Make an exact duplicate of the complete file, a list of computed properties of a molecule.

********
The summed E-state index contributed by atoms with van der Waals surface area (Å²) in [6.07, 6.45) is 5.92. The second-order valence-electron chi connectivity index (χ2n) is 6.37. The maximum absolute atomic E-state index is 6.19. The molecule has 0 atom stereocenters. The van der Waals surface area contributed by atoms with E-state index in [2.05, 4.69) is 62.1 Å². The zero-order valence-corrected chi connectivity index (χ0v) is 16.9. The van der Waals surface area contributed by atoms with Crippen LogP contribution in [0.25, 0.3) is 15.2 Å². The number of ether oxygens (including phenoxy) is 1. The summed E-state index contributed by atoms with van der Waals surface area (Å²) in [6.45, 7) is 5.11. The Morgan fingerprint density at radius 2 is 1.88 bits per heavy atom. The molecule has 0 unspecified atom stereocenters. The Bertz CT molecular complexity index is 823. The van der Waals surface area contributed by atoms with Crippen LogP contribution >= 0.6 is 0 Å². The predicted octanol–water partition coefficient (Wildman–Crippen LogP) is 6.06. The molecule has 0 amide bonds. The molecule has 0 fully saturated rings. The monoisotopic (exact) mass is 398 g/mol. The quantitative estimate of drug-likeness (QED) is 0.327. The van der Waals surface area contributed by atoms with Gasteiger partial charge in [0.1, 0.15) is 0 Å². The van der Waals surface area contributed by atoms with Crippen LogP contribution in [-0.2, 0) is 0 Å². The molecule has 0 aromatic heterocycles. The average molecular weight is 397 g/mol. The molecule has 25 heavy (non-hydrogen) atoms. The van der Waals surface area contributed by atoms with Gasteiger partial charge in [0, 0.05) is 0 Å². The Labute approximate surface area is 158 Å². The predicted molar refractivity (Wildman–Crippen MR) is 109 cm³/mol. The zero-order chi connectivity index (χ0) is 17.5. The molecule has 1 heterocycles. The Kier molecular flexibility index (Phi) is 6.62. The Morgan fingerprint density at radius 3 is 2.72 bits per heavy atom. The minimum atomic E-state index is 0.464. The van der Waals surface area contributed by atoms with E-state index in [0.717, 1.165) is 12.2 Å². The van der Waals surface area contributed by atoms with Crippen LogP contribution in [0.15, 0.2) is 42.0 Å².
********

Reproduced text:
The summed E-state index contributed by atoms with van der Waals surface area (Å²) in [6.07, 6.45) is 5.92. The second-order valence-electron chi connectivity index (χ2n) is 6.37. The maximum absolute atomic E-state index is 6.19. The molecule has 0 atom stereocenters. The van der Waals surface area contributed by atoms with E-state index in [2.05, 4.69) is 62.1 Å². The zero-order valence-corrected chi connectivity index (χ0v) is 16.9. The van der Waals surface area contributed by atoms with Crippen LogP contribution in [0.25, 0.3) is 15.2 Å². The number of ether oxygens (including phenoxy) is 1. The summed E-state index contributed by atoms with van der Waals surface area (Å²) in [6.45, 7) is 5.11. The Morgan fingerprint density at radius 2 is 1.88 bits per heavy atom. The molecule has 0 unspecified atom stereocenters. The Bertz CT molecular complexity index is 823. The van der Waals surface area contributed by atoms with Crippen LogP contribution >= 0.6 is 0 Å². The predicted octanol–water partition coefficient (Wildman–Crippen LogP) is 6.06. The molecule has 0 amide bonds. The molecule has 0 fully saturated rings. The monoisotopic (exact) mass is 398 g/mol. The quantitative estimate of drug-likeness (QED) is 0.327. The van der Waals surface area contributed by atoms with Gasteiger partial charge in [0.1, 0.15) is 0 Å². The van der Waals surface area contributed by atoms with Crippen LogP contribution in [-0.2, 0) is 0 Å². The molecule has 0 aromatic heterocycles. The average molecular weight is 397 g/mol. The molecule has 25 heavy (non-hydrogen) atoms. The van der Waals surface area contributed by atoms with Gasteiger partial charge in [0, 0.05) is 0 Å². The Labute approximate surface area is 158 Å². The predicted molar refractivity (Wildman–Crippen MR) is 109 cm³/mol. The zero-order chi connectivity index (χ0) is 17.5. The molecule has 1 heterocycles. The Kier molecular flexibility index (Phi) is 6.62. The Morgan fingerprint density at radius 3 is 2.72 bits per heavy atom. The minimum atomic E-state index is 0.464. The van der Waals surface area contributed by atoms with E-state index in [0.717, 1.165) is 12.2 Å². The van der Waals surface area contributed by atoms with Crippen LogP contribution in [0.15, 0.2) is 42.0 Å².